Dec. 06 - Summary: Blue chips in best one-day climb since October as hiring jumps again, jobless drops to 7 percent ; LPL's Canally sees ''decent chance'' of December cut to Fed stimulus; Consumer sentiment rebounds in early December; Google hits record high. Conway G. Gittens reports.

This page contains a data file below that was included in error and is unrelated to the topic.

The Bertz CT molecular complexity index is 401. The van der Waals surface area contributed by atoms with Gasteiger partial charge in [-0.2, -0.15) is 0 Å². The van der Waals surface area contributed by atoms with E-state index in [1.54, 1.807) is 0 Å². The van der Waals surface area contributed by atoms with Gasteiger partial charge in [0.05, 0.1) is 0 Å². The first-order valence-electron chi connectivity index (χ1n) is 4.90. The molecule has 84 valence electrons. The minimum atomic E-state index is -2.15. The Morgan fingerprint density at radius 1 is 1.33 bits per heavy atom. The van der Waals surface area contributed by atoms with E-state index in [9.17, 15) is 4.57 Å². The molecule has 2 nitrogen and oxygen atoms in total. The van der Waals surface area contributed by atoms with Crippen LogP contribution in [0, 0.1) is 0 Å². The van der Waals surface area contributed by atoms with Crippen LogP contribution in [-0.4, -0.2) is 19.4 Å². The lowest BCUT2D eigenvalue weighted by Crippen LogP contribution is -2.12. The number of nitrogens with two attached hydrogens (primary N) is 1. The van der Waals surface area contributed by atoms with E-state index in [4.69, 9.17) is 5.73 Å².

Good news it appears is good news again. Stocks squash a five-day slump with the Dow's best one-day gain since October - thanks to a stronger-than-expected jobs report. But blue chips still suffer their first weekly decline in nine weeks, while the Nasdaq just about ended the week where it began. Hiring bounced back in November, bringing the three-month average of job creation to about 200,000 a month. Even more impressive, gains were widespread and unemployment lines dropped to a five-year low of seven percent, even though scores of previously discouraged Americans started looking for work again. With the labor market looking relatively better, Wall Street was more split, some economists predict the Federal Reserve won't start pulling back on stimulus until next year, but LPL Financial Economist John Canally is not so sure. SOUNDBITE: JOHN CANALLY, ECONOMIST, LPL FINANCIAL (ENGLISH) SAYING: "I think the Fed is getting a little bit concerned about quantitative easing, How much they are doing? What they effects are? So I think they would rather act sooner, rather than later, so I think there is a decent chance that you get some kind of announcement in December. But it might not be the full taper." Adding to positive signs, consumer sentiment bounced-back sharply at the beginning of December. The holiday shopping season may not be a bust after all. It looks like all Time Warner Cable wants for Christmas is a buyer. Well it may get its wish. Sources say Comcast, the top U.S. cable TV provider, is seeking advice on whether it should play Santa Claus and come up with an offer. But sources say don't count out Charter Communications. Rounding out the day with a big mover: Google hit a lifetime high just under $1,070. The stock is up 50 percent year-to-date. And finally, a rising tide lifts all boats. European stocks swept higher on the back of firm job numbers in the U.S.